Loneliness is not the same as being alone – we can be alone without feeling lonely, and on the other hand we can be surrounded by hundreds of people and still feel lonely. If we feel lonely it is probably because we don’t have the kind of close personal relationships that make us feel secure, comforted, and content. If this sounds like you, why not find out more about loneliness and what you can do about it.

Do I have a problem with loneliness?

Although other people might have an opinion on the subject, you are the only person who can decide if you are lonely. It is not necessarily about how many friends you have or how much time you spend alone. Loneliness is how you feel about that – are you unhappy about it? If so, then it’s time to do something about it. Overcoming loneliness can be difficult, especially if you are shy, but you can tackle it in small steps.

Why am I lonely?

There are many reasons why you might feel lonely. It might be practical issues – like if you’ve recently lost a loved one (if so, you might want to find out more about grief) or just moved to a new area and don’t know anyone. It might be because you lack the confidence or the "know-how" to meet new people and form new friendships. It might be a result of other psychological problems. People who suffer from mental health problems like depression, anxiety or posttraumatic stress disorder often become withdrawn and isolated, cutting themselves off from others. And the way we think is very important. When we are lonely, we often make it worse by thinking negatively – "there’s something wrong with me", "I’ll always be alone", or "no-one else feels like this".

Sometimes people feel so lonely that it seems like the only way they’ll feel better is by hurting or even killing themselves. If this is the case for you, please seek urgent help.

What can I do about it?


The first step to overcoming loneliness is to think about why you’re feeling like this. Different problems require different solutions.

Do you have enough social contact in your life?

Do you have people you can talk to, go out with, ask for help from? If not, then increasing your social support through building relationships with other people might be your first task.

Take Action: Build Social Connections to reduce loneliness

You’re less likely to feel lonely if you have good social support.

Use the Social Connections tool to identify the people in your life who you can spend more time with and who can offer you different kinds of support.

When you’re starting out you can focus on spending more time with those closest to you. Over time, you can work on building a wider support network by reaching out to people who you do not see as often or have lost contact with.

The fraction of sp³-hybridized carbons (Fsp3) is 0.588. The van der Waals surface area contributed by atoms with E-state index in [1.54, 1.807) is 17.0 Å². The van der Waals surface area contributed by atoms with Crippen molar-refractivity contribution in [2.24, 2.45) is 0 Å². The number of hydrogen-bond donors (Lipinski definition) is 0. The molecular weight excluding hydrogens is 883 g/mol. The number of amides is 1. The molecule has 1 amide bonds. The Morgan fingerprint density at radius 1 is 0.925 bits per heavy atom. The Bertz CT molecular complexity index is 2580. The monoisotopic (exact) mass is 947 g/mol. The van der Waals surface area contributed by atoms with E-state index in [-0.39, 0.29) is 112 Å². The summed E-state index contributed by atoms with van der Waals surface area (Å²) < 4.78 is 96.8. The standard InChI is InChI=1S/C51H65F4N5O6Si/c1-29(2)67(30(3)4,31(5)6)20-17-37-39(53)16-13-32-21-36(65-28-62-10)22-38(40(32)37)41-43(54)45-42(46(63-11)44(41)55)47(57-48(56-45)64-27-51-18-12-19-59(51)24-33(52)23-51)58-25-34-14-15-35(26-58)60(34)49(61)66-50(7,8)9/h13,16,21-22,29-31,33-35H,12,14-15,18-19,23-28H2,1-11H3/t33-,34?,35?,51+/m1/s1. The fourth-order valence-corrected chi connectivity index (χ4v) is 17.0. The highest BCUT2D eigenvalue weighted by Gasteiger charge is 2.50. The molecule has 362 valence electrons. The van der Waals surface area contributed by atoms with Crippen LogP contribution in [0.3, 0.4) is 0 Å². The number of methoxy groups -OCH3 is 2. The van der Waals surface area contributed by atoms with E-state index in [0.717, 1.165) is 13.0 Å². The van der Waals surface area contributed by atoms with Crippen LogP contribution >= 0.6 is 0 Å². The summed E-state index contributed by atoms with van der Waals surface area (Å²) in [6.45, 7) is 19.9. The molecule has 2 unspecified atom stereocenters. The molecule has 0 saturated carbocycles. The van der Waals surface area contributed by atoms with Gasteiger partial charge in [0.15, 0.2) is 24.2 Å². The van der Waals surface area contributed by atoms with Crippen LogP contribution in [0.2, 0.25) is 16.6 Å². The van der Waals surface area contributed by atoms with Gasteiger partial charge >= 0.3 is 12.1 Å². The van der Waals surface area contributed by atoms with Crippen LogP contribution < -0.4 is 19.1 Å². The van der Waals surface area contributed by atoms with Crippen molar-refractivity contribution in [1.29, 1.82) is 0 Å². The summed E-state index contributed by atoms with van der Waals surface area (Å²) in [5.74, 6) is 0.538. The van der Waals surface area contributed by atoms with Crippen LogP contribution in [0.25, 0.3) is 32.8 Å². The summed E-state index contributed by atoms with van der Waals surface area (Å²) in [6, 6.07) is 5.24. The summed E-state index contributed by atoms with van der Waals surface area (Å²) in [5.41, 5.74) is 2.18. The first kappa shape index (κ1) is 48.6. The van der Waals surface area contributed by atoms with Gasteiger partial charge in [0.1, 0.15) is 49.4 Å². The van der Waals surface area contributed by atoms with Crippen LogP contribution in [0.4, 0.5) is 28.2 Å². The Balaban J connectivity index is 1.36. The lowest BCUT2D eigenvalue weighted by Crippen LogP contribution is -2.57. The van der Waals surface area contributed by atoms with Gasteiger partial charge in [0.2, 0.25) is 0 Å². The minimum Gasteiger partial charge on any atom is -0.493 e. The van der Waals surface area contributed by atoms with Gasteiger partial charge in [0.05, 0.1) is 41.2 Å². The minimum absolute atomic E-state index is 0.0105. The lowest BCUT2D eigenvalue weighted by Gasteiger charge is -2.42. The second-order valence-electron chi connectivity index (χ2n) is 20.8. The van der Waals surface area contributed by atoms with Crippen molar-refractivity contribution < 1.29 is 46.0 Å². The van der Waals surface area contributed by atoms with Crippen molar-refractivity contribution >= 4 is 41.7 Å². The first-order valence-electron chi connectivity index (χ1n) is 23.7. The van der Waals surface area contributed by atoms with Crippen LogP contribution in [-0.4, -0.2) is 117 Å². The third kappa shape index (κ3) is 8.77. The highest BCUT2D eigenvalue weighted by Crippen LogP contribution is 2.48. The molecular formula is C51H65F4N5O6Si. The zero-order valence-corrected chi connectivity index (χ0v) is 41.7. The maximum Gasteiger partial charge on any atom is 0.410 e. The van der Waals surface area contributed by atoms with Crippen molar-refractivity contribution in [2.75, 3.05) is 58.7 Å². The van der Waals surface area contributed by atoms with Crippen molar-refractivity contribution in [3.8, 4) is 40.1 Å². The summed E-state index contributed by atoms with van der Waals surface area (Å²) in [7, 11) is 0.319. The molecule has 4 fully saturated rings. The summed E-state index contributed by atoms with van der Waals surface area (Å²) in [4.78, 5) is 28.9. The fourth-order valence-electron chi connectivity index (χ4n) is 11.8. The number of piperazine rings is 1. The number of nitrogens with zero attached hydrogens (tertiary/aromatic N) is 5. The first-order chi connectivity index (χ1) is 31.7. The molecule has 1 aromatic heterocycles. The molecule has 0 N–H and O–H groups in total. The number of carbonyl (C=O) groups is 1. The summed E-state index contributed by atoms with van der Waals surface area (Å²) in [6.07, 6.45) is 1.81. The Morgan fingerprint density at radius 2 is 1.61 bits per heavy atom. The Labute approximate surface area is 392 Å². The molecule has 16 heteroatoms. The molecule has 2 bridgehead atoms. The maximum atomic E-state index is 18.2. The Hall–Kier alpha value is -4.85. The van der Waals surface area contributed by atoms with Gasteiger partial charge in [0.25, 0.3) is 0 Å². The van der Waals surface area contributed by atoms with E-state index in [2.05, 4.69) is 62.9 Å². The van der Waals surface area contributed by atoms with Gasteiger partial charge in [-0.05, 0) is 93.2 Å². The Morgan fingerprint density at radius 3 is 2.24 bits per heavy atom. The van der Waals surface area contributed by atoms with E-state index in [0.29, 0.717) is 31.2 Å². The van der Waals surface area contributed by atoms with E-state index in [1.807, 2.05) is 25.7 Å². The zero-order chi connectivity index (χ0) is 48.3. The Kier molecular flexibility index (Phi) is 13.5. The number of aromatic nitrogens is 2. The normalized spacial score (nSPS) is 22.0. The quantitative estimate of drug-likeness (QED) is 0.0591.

This tool is also available on the High Res app to use on the go. 

Do you worry that you don’t have the "know-how" to develop relationships?

Is it hard for you to get conversations going, to think of things to say? Are you awkward and uncomfortable in social situations? If so, then doing some social skills training may be helpful. Although you can read about it from books and on the internet, the only real way to learn these skills is in person. Enquire at your local community health centre or neighbourhood house – many of them run social support groups.

Do you find that negative thoughts get in the way?

Are you always predicting the worst or putting yourself down? Remember that negative thinking is at the heart of loneliness: it is not being alone, it is what we think about being alone. The more we can think positively about ourselves, our lives, other people, and our futures, the more happy and productive we will be. Being pessimistic and expecting the worst runs the risk of becoming a self-fulfilling prophecy; expect the worst and the worst will happen. Helpful thinking can change the way you feel.

Take Action: Change The Thoughts that contribute to loneliness

The way that you think influences the way you feel. Thinking in an unhelpful way about yourself and how you think other people view you, can make it more likely that you will withdraw from others and be lonely.

Use the Challenging Thoughts tool to help you to identify whether you are thinking in an unhelpful way, then start to challenge and reassess unhelpful thoughts.

When you’re starting out it’s a good idea to apply the helpful thinking tools at a time when you’re not feeling overwhelmed with loneliness. Once you’ve learned the skills you can apply them during more troubling times. With practice, you’ll be able to apply these skills day-to-day as the need arises, no matter how you’re feeling.

This tool is also available on the High Res app to use on the go.

Do you have enjoyable activities in your life (especially things you do with others)?

These may be hobbies or interests, sports, or voluntary work. Being with other people while you’re doing an activity together is a great way to build relationships without putting too much pressure on yourself.

Take Action: Reduce loneliness through Enjoyable and Rewarding Activities

Connecting with others might be hard at first, but doing it through enjoyable and rewarding activities will make it easier.

Use the Enjoyable and Rewarding Activities tool to identify activities and plan how to engage in them. Choose activities that will help you to connect with others.

You can use this tool to help plan and build connections with others, or once you have already started. You can also use it whenever you get stuck for ideas for activities.

In the meantime, try to look for opportunities to get involved with others and say "yes" when the opportunity arises (even if it is a bit scary). And when you’re alone, try and enjoy yourself and feel comfortable. If you can enjoy and value your own company, there’s a good chance others will too.